Test of faith: Religion on rapid decline in Gladstone, data reveals
GLADSTONE is becoming increasingly comfortable with the idea of not belonging to any particular religion.
The Australian Bureau of Statistics yesterday released a host of figures derived from the 2016 Census - something akin to a holy experience for the nation's data addicts.
And for the first time in the country's history, the number of people who ticked the 'No Religion' box overtook the number who identified as Catholics.
In Gladstone, the number of people who ticked 'No Religion' jumped from 24.3% in 2011 to 29.5% last year.
Combined with the 9.9% who chose not to select any of the options, this means almost four in 10 Gladstone residents chose not to identify with any particular religion - part of a movement away from organised religion that has been occurring since the 1970s.
Atheist Foundation of Australia president Kylie Sturgess said those who ticked 'No Religion' on the Census deserved more recognition in the public policy sphere.
"Politicians, business leaders and influencers take heed - this is an important milestone in Australia's history," she said.
"We will be making our opinions known, and there's power in numbers.
"Whether you're an atheist, agnostic, humanist, rationalist, a free-thinker or even someone who considers themselves spiritual but not religious, you're part of a powerful voting block that deserves to be heard."
The Anglican denomination recorded the largest drop in affiliation in Gladstone, going from 20.4% of the population (11,784 people) in 2011 to 17.5% (10,812) in five years.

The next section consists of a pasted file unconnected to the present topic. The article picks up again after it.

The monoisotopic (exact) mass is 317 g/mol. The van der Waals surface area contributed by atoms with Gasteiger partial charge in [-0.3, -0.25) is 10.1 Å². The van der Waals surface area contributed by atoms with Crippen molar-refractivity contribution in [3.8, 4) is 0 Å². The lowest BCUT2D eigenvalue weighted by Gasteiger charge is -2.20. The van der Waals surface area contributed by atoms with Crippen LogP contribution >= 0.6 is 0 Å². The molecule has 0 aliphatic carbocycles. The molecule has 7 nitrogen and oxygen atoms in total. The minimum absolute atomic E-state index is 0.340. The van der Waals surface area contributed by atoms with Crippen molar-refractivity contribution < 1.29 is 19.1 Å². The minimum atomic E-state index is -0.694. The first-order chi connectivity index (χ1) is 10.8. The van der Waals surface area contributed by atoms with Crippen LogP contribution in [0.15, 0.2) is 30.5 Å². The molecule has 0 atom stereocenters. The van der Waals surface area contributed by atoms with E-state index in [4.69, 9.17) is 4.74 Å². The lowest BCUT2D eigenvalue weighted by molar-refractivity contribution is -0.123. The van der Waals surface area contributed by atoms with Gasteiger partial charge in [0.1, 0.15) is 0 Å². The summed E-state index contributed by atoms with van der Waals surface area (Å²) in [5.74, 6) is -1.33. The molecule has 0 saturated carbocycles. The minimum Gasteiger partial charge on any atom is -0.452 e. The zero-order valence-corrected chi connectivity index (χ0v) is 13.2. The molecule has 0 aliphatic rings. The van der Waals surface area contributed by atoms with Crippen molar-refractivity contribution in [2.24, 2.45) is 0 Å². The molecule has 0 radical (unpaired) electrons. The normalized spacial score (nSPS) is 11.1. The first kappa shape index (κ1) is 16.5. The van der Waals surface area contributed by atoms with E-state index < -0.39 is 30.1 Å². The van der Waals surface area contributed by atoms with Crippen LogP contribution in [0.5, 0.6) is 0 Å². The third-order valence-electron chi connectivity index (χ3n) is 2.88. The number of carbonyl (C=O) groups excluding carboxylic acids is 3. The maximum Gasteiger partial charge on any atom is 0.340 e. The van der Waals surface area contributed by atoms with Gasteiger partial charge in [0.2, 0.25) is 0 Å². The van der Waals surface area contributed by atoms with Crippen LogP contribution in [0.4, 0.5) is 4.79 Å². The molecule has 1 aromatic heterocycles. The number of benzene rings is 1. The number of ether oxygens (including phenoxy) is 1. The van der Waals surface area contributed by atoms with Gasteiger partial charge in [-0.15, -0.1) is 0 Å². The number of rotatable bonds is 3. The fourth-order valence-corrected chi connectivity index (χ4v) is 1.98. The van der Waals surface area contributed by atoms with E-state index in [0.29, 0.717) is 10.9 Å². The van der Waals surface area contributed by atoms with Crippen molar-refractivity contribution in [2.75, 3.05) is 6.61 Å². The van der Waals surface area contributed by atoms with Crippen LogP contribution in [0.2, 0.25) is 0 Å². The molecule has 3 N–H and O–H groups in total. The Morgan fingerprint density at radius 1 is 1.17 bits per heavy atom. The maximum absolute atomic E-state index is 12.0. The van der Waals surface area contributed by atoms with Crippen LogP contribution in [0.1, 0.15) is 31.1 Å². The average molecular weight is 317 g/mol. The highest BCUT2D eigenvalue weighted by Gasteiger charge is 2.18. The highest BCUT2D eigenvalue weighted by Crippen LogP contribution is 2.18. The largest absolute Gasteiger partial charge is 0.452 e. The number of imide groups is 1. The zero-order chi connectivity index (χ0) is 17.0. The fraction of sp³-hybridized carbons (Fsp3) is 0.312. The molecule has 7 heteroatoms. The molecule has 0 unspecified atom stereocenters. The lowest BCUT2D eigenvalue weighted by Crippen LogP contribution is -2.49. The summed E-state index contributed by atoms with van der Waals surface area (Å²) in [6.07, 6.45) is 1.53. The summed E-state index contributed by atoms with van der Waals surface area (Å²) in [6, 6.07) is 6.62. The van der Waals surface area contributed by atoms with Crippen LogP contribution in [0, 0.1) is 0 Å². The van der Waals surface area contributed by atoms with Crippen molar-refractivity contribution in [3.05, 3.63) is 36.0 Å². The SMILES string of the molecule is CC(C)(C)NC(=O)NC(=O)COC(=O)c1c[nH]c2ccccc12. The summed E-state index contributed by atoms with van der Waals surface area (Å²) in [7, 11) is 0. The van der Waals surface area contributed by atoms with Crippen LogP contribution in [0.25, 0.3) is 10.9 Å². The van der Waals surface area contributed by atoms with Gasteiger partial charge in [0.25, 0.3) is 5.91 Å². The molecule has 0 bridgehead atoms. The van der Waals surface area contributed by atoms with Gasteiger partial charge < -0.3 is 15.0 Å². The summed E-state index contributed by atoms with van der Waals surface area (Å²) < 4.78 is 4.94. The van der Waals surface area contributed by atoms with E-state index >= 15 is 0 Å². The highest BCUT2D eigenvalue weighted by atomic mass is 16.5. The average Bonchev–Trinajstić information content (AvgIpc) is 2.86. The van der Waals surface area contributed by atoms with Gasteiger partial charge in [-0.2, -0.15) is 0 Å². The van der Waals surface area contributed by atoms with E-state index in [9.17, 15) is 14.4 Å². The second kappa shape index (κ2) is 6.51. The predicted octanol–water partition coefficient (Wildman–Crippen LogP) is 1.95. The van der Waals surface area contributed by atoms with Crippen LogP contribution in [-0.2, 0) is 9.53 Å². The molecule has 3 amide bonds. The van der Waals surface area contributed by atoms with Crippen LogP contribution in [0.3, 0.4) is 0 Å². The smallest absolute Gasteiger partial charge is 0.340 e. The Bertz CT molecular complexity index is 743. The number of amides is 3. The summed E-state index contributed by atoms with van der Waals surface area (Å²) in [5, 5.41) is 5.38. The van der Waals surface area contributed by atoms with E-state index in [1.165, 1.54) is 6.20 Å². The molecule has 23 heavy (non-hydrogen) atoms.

Uniting (6.5% to 5.3%), Presbyterian (4.8% to 3.9%) and Baptist denominations (2.1% to 2%) also declined.
The one denomination which bucked the trend and retained its share of Gladstone's population was the Catholic church, which stayed the same at 21.2% (13,040 people).
Sister Noreen Dunne, a Marist missionary sister with the Gladstone Catholic parish, said the church had always had a "strong core group".
She said there could be a number of reasons Catholicism had managed to maintain its appeal to Gladstone locals, despite the nation-wide trend away from religion.
"(Myself and many of) the Marist fathers here have been missionaries," she said.
"It's that breadth of experience that prevents the Catholic community from becoming inward-looking. That cross-cultural experience... enriches your own understanding and the community becomes bigger of heart."
Sr Noreen said new arrivals from countries with high Catholic populations such as the Philippines and India had helped to boost the church's numbers, as well as what she called "the Pope Francis effect".
"He's somebody who is encouraging us to make sure the walls of the church have 'great big holes' in them, which allow people to flow in and around the church," she said.
"For people coming from other areas, it's hard to move into another community. "If you have a church affiliation as soon as you turn up, you're already accepted, you have friends, a whole network already established."
Sr Noreen said it was best to lead by example when reaching out to those that did not identify with a religion.
"I think not just as a church but as a community, we're always trying to respond in terms of how we can provide for the community - trying to find ways that we can support one another," she said.
"If we live well, pray well, if we reach out and do good things people will be attracted (to the church)."